Metabolites of the carcinogen 2-amino-α-carboline formed in male Sprague-Dawley rats in vivo and in rat hepatocyte and human HepG2 cell incubates

Zhi Xin Yuan, Gautam Jha, Michael A. McGregor, Roberta S. King

Research output: Contribution to journalArticlepeer-review

6 Scopus citations

Abstract

2-Amino-α-carboline (AaC, 2-amino-9H-pyrido[2,3-b] indole) is a genotoxic carcinogen produced by cooking of protein-containing foods and combustion of biomaterial. Humans are chronically exposed to low levels of AaC through foods (grilled or pan-fried meats), drinking water, and smoke inhalation (cigarette/wood smoke, diesel exhaust). We report herein 17 metabolites of AaC formed in vivo in male Sprague-Dawley rats (from bile, urine, and plasma) and in situ in rat hepatocytes and human HepG2 liver tumor cells. We confirmed several expected sites of AaC metabolism, but also observed novel metabolites. The novel metabolites include extensive N-acetylated AaC conjugates, multiple N-glucuronides, and at least one additional site of aromatic ring hydroxylation. The abundance of N-acetylated metabolites is noteworthy because this metabolic pathway is generally unrecognized for HAAs. Also noteworthy are metabolites that were not detected, i.e., no direct AaC N-sulfonation to form the sulfamate. These results, combined with earlier publications on the reactive (DNA adduct forming) metabolites of AaC, indicate that both bioactivation and detoxification of AaC share the same metabolic pathways - namely, oxidation, acetylation, and sulfonation. This may be an important factor attenuating the risk of carcinogenesis from AaC exposure; increased potential for bioactivation could be balanced by increased potential for detoxification.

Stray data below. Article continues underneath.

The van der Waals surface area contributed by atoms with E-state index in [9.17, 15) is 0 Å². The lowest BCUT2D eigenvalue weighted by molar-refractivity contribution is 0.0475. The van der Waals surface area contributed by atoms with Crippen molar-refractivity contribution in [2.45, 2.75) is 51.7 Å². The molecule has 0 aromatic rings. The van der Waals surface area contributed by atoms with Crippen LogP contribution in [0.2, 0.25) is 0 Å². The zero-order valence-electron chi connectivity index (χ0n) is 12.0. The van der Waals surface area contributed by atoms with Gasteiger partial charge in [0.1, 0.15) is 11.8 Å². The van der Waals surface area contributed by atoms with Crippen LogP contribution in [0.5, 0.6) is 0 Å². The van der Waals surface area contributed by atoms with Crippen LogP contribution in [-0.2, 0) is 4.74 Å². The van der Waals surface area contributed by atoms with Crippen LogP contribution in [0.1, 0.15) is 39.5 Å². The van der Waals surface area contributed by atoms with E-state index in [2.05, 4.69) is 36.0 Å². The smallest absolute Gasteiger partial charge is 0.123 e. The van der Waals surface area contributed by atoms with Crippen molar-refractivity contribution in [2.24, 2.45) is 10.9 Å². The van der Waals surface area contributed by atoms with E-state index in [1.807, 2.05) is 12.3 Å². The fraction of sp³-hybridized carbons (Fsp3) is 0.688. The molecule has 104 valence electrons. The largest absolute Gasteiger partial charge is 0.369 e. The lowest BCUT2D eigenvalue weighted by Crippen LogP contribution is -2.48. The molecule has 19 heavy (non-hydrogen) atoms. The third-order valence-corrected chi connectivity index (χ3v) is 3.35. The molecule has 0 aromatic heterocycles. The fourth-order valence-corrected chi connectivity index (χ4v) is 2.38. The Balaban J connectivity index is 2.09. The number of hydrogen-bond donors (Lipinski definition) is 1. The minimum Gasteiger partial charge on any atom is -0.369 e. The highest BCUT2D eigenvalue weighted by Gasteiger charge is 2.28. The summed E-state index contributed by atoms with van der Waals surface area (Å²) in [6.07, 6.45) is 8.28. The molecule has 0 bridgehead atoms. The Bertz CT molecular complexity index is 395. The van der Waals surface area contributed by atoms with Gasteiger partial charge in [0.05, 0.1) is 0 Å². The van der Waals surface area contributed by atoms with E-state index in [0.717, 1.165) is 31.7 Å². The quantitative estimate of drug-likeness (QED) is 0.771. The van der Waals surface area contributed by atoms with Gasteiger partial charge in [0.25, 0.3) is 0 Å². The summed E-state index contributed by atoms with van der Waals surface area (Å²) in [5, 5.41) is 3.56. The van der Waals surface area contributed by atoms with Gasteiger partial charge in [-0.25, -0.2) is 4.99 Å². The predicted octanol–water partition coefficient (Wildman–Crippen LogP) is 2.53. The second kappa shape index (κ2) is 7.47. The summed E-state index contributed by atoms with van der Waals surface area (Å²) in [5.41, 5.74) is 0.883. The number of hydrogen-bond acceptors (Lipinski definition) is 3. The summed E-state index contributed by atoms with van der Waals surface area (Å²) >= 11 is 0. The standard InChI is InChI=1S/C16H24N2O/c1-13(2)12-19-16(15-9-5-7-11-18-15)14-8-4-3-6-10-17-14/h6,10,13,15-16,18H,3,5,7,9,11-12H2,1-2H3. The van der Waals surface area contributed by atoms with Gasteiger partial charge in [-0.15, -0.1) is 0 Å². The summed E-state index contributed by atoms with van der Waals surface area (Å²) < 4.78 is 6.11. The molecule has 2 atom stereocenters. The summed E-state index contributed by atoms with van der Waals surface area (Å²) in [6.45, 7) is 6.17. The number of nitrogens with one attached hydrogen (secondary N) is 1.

Original languageEnglish (US)
Pages (from-to)497-503
Number of pages7
JournalChemical research in toxicology
Volume20
Issue number3
DOIs
StatePublished - Mar 2007

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Copyright 2009 Elsevier B.V., All rights reserved.

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